Karen Amarotico wants everyone to see that baking — even gluten-free — can be "easy as pie."

Karen Amarotico wants everyone to see that baking — even gluten-free — can be "easy as pie."

The motto is particularly meaningful to the Ashland resident known locally for baking a pie a day for a year and giving each away as a random act of kindness. Amarotico still bakes, donates the desserts and then blogs at pieadaygiveaway.com.

The culinary-school graduate and caterer who shares gratitude for friends and strangers alike also has plenty of kitchen wisdom to share. Her first cooking class, planned next week at Ashland Food Co-op, won't be the store's first on gluten-free baking. But it will bring Amarotico's unique view of the concept to students, says Mary Shaw, Co-op culinary educator.

"Hearing people's stories about it is very helpful," says Shaw.

As readers of Amarotico's blog would expect, stories she has in spades. Many are heartwarming, including her experience cooking for people who must avoid gluten, a protein naturally found in wheat, rye and barley. Amarotico's credo of cooking for alternative diets is inclusivity, not singling out diners with special needs.

"It's not that big a deal, and it doesn't take that much," she says.

Instead of making lasagna for clients' main meal and separate portions with gluten-free pasta, Amarotico just makes polenta casserole for everyone. Assembling a cheese plate for a church reception, she automatically puts rice crackers out with the bread.

Gluten-free members of the group — accustomed to "hummus and carrot sticks" as their only options — usually are surprised that someone cared, then deeply appreciative of the gesture, says Amarotico.

"More and more, people are finding out that gluten does affect them."

Gluten-free foods have seen nothing but growth over the past few years, and their popularity shows no sign of waning in 2013, according to recent reports by McClatchy News Service. The National Restaurant Association recently listed gluten-free among the top 10 "hot" topics for chefs this year.

"There's so many more products that accommodate gluten-free," says Shaw.

Among those are baking mixes, which Amarotico uses on occasion. But her favorite wheat-flour replacer is a blend of 2 cups brown-rice flour, two-thirds cup potato starch and 1/3 cup tapioca flour (also known as "starch.")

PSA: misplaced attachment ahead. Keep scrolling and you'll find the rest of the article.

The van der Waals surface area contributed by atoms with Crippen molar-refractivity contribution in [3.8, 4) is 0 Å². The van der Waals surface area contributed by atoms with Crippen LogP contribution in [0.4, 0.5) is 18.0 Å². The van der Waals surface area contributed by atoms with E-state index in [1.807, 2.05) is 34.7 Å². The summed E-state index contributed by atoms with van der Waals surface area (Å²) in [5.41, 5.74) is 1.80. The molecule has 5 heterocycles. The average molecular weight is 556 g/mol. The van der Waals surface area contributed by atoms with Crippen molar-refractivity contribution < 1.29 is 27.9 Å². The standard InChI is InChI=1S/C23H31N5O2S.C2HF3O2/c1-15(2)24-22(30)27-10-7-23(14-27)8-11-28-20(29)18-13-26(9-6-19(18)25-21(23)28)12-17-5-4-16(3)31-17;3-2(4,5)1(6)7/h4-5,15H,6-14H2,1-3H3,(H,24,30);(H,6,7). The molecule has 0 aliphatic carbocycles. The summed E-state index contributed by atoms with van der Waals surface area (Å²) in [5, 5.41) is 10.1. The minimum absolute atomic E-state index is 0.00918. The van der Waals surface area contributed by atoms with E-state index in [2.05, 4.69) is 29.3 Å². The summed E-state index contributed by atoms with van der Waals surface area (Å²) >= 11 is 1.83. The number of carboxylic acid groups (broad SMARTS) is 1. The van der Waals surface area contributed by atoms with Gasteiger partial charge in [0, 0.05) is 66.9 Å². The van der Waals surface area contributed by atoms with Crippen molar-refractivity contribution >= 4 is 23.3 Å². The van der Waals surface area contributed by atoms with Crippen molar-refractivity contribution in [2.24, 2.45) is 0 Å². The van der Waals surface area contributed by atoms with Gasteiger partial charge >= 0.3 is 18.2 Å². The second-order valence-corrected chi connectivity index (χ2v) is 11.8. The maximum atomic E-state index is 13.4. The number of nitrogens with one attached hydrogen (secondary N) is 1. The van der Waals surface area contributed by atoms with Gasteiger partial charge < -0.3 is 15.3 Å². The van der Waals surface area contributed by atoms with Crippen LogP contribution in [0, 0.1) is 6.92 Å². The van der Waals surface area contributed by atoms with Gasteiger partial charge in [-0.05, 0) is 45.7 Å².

Combining gluten-free ingredients with a little common sense, however, is the real key to success. Instead of converting recipes that contain a lot of flour to gluten-free, Amarotico chooses recipes with just a little flour. Her chocolate-raspberry cake with sour cream-chocolate icing is one example. The cake so impressed Shaw, who sampled it at the one-year anniversary party for Medford Food Co-op, that she invited Amarotico to teach.

"She is a phenomenally good ... family-style cook," says Shaw, calling Amarotico's cake "stunning."

With a professional's training, however, Amarotico doesn't sweat kitchen mishaps.

"Messing up is just life," she says. "It happens all the time."

When gluten-free cakes, which don't have as much lift, come out of the oven with a small depression on top, Amarotico fills it in with garnish, such as shaved chocolate. When a pound cake breaks into six, big pieces, she simply cuts the rest into chunks and concocts a trifle with whipped cream and sauce from berries stashed in the freezer.

Whole, uncomplicated foods are behind the flavor in Amarotico's dishes, says Shaw. Her knowledge of gluten-free foods, says Amarotico, has been gleaned over several years from a neighbor, and she's been putting it into practice more and more often for catering clients. Eating differently, not relying on processed, gluten-free versions of mainstream foods, she says, is the way to put gluten-free in perspective.

"You just make lemonade of lemons."

Reach Food Editor Sarah Lemon at 541-776-4487 or email slemon@mailtribune.com.